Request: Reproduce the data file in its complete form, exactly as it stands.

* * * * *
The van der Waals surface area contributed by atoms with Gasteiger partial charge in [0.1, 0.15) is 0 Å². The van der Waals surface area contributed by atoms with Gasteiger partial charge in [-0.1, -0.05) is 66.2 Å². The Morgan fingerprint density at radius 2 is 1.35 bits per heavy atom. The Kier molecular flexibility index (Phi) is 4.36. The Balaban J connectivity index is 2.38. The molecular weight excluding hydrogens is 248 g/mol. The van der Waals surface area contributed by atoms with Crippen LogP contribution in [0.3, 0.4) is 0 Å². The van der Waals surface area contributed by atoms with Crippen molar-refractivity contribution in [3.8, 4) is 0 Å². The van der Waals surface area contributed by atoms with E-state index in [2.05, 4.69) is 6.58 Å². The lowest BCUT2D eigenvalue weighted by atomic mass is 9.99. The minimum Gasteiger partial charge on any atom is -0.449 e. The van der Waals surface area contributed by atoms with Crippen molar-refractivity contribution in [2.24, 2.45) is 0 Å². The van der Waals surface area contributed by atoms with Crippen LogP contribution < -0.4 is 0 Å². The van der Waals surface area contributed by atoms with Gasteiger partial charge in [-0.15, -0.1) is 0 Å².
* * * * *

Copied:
The van der Waals surface area contributed by atoms with Gasteiger partial charge in [0.1, 0.15) is 0 Å². The van der Waals surface area contributed by atoms with Gasteiger partial charge in [-0.1, -0.05) is 66.2 Å². The Morgan fingerprint density at radius 2 is 1.35 bits per heavy atom. The Kier molecular flexibility index (Phi) is 4.36. The Balaban J connectivity index is 2.38. The molecular weight excluding hydrogens is 248 g/mol. The van der Waals surface area contributed by atoms with Crippen LogP contribution in [0.3, 0.4) is 0 Å². The van der Waals surface area contributed by atoms with Crippen molar-refractivity contribution in [3.8, 4) is 0 Å². The van der Waals surface area contributed by atoms with E-state index in [2.05, 4.69) is 6.58 Å². The lowest BCUT2D eigenvalue weighted by atomic mass is 9.99. The minimum Gasteiger partial charge on any atom is -0.449 e. The van der Waals surface area contributed by atoms with Crippen molar-refractivity contribution in [2.24, 2.45) is 0 Å². The van der Waals surface area contributed by atoms with Crippen LogP contribution < -0.4 is 0 Å². The van der Waals surface area contributed by atoms with Gasteiger partial charge in [-0.15, -0.1) is 0 Å².